Brands: Finding the sweet spot! Aligning marketing and legal considerations
17 November 2017
Brands, whether they be the name of your business or the name for your products/services, are one of the most important assets of any business. They distinguish your business from all others, including your competitors and act as a guarantee of the characteristics and quality of your products/services.
Can you imagine cola products without Coca Cola, search engines without Google, computers and mobile phones without Apple and sports clothing without Nike? These brands have become some of the most famous brands in the world due to them being carefully selected, protected and enforced by their owners. Without these distinctive names, each business would be lost in a sea of brands, given the competitive nature of the markets in which they operate.
When a new business is considering names for its business or an existing business is considering a new name for a product line, it is important that sufficient time and energy is expended selecting a name. The best brand names are those that provide immediate insight into the owner and its products/services and are distinctive of the owner’s business.
Such brands strike a good balance between the often-competing commercial and legal considerations and are the so-called ‘sweet-spot’ brands. This means the brand name is commercially attractive because it does not require the owner to spend lots of time and money on an advertising and marketing campaign to educate the public about the characteristics and quality of the new business or new product/services range. At the same time, the brand is also easy to register as a trade mark because it is not similar to existing names, is inherently distinctive, and for much the same reasons, readily enforceable.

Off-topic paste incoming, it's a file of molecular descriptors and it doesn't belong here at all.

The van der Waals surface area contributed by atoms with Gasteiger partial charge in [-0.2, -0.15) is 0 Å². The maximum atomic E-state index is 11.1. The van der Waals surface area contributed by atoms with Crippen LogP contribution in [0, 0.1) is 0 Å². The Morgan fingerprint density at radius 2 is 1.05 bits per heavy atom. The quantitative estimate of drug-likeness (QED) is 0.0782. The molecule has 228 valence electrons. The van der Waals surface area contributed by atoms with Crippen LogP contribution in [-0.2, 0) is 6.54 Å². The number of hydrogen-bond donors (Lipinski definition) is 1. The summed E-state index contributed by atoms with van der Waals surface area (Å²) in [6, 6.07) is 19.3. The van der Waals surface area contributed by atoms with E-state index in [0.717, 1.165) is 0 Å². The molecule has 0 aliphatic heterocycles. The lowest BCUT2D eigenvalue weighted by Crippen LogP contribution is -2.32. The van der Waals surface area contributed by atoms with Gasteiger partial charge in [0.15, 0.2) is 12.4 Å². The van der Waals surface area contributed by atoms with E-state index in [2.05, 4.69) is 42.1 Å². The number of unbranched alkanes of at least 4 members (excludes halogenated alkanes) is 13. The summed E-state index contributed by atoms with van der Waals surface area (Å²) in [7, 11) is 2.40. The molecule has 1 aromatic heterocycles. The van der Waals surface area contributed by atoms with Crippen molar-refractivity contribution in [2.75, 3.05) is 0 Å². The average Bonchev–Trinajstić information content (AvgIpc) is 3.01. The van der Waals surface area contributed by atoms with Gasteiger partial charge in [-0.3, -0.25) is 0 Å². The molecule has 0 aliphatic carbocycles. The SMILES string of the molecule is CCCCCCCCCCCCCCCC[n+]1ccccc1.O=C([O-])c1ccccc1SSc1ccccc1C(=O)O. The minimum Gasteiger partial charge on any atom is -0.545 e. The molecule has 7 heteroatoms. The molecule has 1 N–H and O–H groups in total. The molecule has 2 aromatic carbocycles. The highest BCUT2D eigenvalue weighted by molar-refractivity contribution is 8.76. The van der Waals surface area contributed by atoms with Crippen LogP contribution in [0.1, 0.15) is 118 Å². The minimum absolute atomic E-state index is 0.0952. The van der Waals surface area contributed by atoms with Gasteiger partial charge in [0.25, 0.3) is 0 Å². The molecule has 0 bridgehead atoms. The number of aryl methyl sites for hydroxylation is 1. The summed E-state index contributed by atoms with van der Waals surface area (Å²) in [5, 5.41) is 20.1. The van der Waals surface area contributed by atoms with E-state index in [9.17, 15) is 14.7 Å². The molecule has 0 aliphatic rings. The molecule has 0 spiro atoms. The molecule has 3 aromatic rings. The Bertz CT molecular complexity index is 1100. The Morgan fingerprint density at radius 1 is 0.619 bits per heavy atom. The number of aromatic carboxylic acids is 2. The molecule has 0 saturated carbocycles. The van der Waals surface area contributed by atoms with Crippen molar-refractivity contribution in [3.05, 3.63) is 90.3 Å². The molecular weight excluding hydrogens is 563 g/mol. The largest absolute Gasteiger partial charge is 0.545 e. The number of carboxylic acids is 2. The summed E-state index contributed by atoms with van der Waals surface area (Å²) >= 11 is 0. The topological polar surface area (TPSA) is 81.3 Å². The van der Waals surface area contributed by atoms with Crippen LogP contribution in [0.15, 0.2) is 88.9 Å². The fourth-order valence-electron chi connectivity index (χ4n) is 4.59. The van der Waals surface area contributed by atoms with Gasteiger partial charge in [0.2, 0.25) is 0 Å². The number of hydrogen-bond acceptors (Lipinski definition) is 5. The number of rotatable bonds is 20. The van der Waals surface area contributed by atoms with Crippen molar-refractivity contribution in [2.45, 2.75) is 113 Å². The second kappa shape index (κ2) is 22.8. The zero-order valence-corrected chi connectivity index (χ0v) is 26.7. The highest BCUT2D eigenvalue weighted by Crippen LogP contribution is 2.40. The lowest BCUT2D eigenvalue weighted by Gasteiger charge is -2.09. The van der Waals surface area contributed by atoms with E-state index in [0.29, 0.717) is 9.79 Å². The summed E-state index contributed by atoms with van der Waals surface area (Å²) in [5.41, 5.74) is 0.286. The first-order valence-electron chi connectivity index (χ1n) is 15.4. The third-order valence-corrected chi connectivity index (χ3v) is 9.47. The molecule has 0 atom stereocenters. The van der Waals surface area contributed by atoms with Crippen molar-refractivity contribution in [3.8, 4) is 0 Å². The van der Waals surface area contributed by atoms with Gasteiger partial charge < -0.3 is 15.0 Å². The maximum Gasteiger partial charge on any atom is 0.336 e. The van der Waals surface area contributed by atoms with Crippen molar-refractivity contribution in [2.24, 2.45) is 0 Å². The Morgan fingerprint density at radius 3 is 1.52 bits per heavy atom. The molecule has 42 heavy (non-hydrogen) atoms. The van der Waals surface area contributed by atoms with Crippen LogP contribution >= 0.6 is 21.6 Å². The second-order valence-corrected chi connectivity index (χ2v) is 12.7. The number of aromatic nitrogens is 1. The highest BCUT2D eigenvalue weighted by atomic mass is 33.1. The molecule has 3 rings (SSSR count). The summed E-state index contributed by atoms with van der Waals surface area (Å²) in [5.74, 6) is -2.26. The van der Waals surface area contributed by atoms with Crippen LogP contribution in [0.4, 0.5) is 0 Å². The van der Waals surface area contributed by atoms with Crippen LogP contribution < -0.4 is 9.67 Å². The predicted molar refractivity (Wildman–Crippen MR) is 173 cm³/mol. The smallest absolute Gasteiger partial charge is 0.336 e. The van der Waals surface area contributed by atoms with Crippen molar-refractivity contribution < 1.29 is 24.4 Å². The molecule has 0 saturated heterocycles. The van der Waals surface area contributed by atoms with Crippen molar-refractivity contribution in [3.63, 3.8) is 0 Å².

A good example of a ‘sweet-spot’ brand is Nike. The name aligns with Nike’s business offerings and values because "Nike" is the name for the ancient Greek goddess of victory. The careful selection of a name like this means it is immediately memorable, tells consumers about the ethos of Nike and its products. The name is also one that has been easy to protect and when required, enforced against infringers. Kaitaia Fire and Fonterra are good local examples.
Businesses should therefore give considerable thought to the selection of the name they wish to use and should look at balancing the commercial and the legal considerations. In practice, this means getting your marketing/creative teams and legal advisers alongside one another early and then choosing a name that hits the sweet spot. Such considerations became even more important when a business is looking to expand into new jurisdictions, especially when foreign languages are involved, because not all brand names translate well - just ask Ford, who blundered when marketing its Pinto vehicle in Brazil, which in Brazilian Portuguese means "tiny male genitals"!